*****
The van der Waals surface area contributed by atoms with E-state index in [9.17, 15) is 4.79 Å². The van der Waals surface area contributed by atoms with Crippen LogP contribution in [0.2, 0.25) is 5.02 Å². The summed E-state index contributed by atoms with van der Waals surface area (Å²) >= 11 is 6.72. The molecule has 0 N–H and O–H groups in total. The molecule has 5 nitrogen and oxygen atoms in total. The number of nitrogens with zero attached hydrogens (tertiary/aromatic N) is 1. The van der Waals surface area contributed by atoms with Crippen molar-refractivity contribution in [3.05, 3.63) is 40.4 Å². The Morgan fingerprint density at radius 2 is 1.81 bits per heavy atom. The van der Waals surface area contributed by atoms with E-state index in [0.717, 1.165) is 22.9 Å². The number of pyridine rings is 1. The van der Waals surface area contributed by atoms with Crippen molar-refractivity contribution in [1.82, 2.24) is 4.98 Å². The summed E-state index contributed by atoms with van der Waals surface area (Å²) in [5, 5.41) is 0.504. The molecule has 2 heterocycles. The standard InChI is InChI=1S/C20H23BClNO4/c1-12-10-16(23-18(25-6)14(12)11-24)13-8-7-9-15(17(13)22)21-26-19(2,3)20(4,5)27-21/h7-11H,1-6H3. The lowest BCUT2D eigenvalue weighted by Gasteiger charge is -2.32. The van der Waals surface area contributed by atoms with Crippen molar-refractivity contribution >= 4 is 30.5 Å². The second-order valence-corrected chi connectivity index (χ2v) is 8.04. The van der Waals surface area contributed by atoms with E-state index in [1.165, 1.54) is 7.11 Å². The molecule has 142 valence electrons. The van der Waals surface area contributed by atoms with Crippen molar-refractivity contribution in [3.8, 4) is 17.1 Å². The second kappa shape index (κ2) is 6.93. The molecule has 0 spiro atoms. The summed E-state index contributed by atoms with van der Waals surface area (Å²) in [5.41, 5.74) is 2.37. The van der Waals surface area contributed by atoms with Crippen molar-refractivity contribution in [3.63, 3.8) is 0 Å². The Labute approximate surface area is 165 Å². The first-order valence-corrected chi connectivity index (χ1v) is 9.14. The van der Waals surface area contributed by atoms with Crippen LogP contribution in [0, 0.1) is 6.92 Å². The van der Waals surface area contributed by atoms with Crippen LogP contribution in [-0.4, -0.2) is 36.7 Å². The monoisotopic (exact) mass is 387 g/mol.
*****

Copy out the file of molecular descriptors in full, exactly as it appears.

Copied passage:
The van der Waals surface area contributed by atoms with E-state index in [9.17, 15) is 4.79 Å². The van der Waals surface area contributed by atoms with Crippen LogP contribution in [0.2, 0.25) is 5.02 Å². The summed E-state index contributed by atoms with van der Waals surface area (Å²) >= 11 is 6.72. The molecule has 0 N–H and O–H groups in total. The molecule has 5 nitrogen and oxygen atoms in total. The number of nitrogens with zero attached hydrogens (tertiary/aromatic N) is 1. The van der Waals surface area contributed by atoms with Crippen molar-refractivity contribution in [3.05, 3.63) is 40.4 Å². The Morgan fingerprint density at radius 2 is 1.81 bits per heavy atom. The van der Waals surface area contributed by atoms with E-state index in [0.717, 1.165) is 22.9 Å². The number of pyridine rings is 1. The van der Waals surface area contributed by atoms with Crippen molar-refractivity contribution in [1.82, 2.24) is 4.98 Å². The summed E-state index contributed by atoms with van der Waals surface area (Å²) in [5, 5.41) is 0.504. The molecule has 2 heterocycles. The standard InChI is InChI=1S/C20H23BClNO4/c1-12-10-16(23-18(25-6)14(12)11-24)13-8-7-9-15(17(13)22)21-26-19(2,3)20(4,5)27-21/h7-11H,1-6H3. The lowest BCUT2D eigenvalue weighted by Gasteiger charge is -2.32. The van der Waals surface area contributed by atoms with Crippen molar-refractivity contribution >= 4 is 30.5 Å². The second-order valence-corrected chi connectivity index (χ2v) is 8.04. The van der Waals surface area contributed by atoms with E-state index in [1.165, 1.54) is 7.11 Å². The molecule has 142 valence electrons. The van der Waals surface area contributed by atoms with Crippen molar-refractivity contribution in [3.8, 4) is 17.1 Å². The second kappa shape index (κ2) is 6.93. The molecule has 0 spiro atoms. The summed E-state index contributed by atoms with van der Waals surface area (Å²) in [5.41, 5.74) is 2.37. The van der Waals surface area contributed by atoms with Crippen molar-refractivity contribution in [3.63, 3.8) is 0 Å². The Labute approximate surface area is 165 Å². The first-order valence-corrected chi connectivity index (χ1v) is 9.14. The van der Waals surface area contributed by atoms with Crippen LogP contribution in [0, 0.1) is 6.92 Å². The van der Waals surface area contributed by atoms with Crippen LogP contribution in [-0.4, -0.2) is 36.7 Å². The monoisotopic (exact) mass is 387 g/mol.